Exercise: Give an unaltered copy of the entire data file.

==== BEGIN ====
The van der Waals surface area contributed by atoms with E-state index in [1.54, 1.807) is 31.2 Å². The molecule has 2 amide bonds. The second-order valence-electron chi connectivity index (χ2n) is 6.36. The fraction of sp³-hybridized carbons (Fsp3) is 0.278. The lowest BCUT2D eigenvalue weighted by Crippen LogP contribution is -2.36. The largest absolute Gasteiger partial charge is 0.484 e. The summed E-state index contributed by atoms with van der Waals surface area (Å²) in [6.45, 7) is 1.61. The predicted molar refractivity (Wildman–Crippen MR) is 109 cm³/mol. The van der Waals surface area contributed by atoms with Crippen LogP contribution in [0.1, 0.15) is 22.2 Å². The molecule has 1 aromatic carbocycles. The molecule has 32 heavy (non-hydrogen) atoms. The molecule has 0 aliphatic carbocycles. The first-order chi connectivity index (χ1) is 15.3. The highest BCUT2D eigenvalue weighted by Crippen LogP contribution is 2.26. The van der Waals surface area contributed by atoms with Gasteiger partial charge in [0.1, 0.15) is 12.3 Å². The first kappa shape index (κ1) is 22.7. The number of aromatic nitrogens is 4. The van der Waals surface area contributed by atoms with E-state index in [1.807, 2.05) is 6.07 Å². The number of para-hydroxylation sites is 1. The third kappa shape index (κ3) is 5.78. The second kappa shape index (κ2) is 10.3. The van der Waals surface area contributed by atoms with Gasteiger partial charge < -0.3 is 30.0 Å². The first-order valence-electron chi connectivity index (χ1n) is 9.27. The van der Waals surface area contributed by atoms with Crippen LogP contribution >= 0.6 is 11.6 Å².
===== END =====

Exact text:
The van der Waals surface area contributed by atoms with E-state index in [1.54, 1.807) is 31.2 Å². The molecule has 2 amide bonds. The second-order valence-electron chi connectivity index (χ2n) is 6.36. The fraction of sp³-hybridized carbons (Fsp3) is 0.278. The lowest BCUT2D eigenvalue weighted by Crippen LogP contribution is -2.36. The largest absolute Gasteiger partial charge is 0.484 e. The summed E-state index contributed by atoms with van der Waals surface area (Å²) in [6.45, 7) is 1.61. The predicted molar refractivity (Wildman–Crippen MR) is 109 cm³/mol. The van der Waals surface area contributed by atoms with Crippen LogP contribution in [0.1, 0.15) is 22.2 Å². The molecule has 1 aromatic carbocycles. The molecule has 32 heavy (non-hydrogen) atoms. The molecule has 0 aliphatic carbocycles. The first-order chi connectivity index (χ1) is 15.3. The highest BCUT2D eigenvalue weighted by Crippen LogP contribution is 2.26. The van der Waals surface area contributed by atoms with Gasteiger partial charge in [0.1, 0.15) is 12.3 Å². The first kappa shape index (κ1) is 22.7. The number of aromatic nitrogens is 4. The van der Waals surface area contributed by atoms with E-state index in [1.807, 2.05) is 6.07 Å². The number of para-hydroxylation sites is 1. The third kappa shape index (κ3) is 5.78. The second kappa shape index (κ2) is 10.3. The van der Waals surface area contributed by atoms with Gasteiger partial charge < -0.3 is 30.0 Å². The first-order valence-electron chi connectivity index (χ1n) is 9.27. The van der Waals surface area contributed by atoms with Crippen LogP contribution >= 0.6 is 11.6 Å².